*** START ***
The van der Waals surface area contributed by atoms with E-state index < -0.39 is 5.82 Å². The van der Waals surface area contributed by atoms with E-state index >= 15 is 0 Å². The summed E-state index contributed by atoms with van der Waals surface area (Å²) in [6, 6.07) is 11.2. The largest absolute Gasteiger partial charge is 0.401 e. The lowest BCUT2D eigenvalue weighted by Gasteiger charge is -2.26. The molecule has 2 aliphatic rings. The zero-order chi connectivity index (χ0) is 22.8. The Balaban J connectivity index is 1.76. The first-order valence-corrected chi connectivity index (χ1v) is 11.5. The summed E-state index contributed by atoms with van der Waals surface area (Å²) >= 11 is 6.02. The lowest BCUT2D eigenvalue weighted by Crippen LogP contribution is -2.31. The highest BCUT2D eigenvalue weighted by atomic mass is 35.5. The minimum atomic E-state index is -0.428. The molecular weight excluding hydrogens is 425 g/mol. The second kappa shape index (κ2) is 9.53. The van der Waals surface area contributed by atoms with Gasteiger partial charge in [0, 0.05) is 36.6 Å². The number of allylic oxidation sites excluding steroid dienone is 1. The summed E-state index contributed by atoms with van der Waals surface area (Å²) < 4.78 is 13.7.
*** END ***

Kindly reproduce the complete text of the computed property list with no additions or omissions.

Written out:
The van der Waals surface area contributed by atoms with E-state index < -0.39 is 5.82 Å². The van der Waals surface area contributed by atoms with E-state index >= 15 is 0 Å². The summed E-state index contributed by atoms with van der Waals surface area (Å²) in [6, 6.07) is 11.2. The largest absolute Gasteiger partial charge is 0.401 e. The lowest BCUT2D eigenvalue weighted by Gasteiger charge is -2.26. The molecule has 2 aliphatic rings. The zero-order chi connectivity index (χ0) is 22.8. The Balaban J connectivity index is 1.76. The first-order valence-corrected chi connectivity index (χ1v) is 11.5. The summed E-state index contributed by atoms with van der Waals surface area (Å²) >= 11 is 6.02. The lowest BCUT2D eigenvalue weighted by Crippen LogP contribution is -2.31. The highest BCUT2D eigenvalue weighted by atomic mass is 35.5. The minimum atomic E-state index is -0.428. The molecular weight excluding hydrogens is 425 g/mol. The second kappa shape index (κ2) is 9.53. The van der Waals surface area contributed by atoms with Gasteiger partial charge in [0, 0.05) is 36.6 Å². The number of allylic oxidation sites excluding steroid dienone is 1. The summed E-state index contributed by atoms with van der Waals surface area (Å²) < 4.78 is 13.7.